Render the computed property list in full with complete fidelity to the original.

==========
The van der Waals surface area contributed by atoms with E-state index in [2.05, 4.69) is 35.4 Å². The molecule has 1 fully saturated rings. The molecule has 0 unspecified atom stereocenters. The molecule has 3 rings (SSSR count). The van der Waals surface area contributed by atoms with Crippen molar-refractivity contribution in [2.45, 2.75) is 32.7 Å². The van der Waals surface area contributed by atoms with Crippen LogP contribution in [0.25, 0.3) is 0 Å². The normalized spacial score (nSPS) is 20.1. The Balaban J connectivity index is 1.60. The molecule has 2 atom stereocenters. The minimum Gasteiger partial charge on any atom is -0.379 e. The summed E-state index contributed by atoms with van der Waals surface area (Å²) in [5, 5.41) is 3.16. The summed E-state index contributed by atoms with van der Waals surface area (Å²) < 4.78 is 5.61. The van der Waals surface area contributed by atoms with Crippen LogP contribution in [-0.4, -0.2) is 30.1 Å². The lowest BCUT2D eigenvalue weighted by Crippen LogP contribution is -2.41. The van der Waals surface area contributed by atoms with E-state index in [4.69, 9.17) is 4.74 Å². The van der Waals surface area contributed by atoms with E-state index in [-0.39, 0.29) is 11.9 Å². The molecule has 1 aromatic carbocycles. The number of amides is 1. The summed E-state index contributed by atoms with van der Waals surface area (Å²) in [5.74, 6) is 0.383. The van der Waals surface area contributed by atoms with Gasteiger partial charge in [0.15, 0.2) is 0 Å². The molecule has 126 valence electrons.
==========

The van der Waals surface area contributed by atoms with E-state index in [2.05, 4.69) is 35.4 Å². The molecule has 1 fully saturated rings. The molecule has 0 unspecified atom stereocenters. The molecule has 3 rings (SSSR count). The van der Waals surface area contributed by atoms with Crippen molar-refractivity contribution in [2.45, 2.75) is 32.7 Å². The van der Waals surface area contributed by atoms with Crippen LogP contribution in [0.25, 0.3) is 0 Å². The normalized spacial score (nSPS) is 20.1. The Balaban J connectivity index is 1.60. The molecule has 2 atom stereocenters. The minimum Gasteiger partial charge on any atom is -0.379 e. The summed E-state index contributed by atoms with van der Waals surface area (Å²) in [5, 5.41) is 3.16. The summed E-state index contributed by atoms with van der Waals surface area (Å²) < 4.78 is 5.61. The van der Waals surface area contributed by atoms with Crippen LogP contribution in [-0.4, -0.2) is 30.1 Å². The lowest BCUT2D eigenvalue weighted by Crippen LogP contribution is -2.41. The van der Waals surface area contributed by atoms with E-state index in [4.69, 9.17) is 4.74 Å². The van der Waals surface area contributed by atoms with E-state index in [-0.39, 0.29) is 11.9 Å². The molecule has 1 aromatic carbocycles. The number of amides is 1. The summed E-state index contributed by atoms with van der Waals surface area (Å²) in [5.74, 6) is 0.383. The van der Waals surface area contributed by atoms with Gasteiger partial charge in [0.15, 0.2) is 0 Å². The molecule has 126 valence electrons.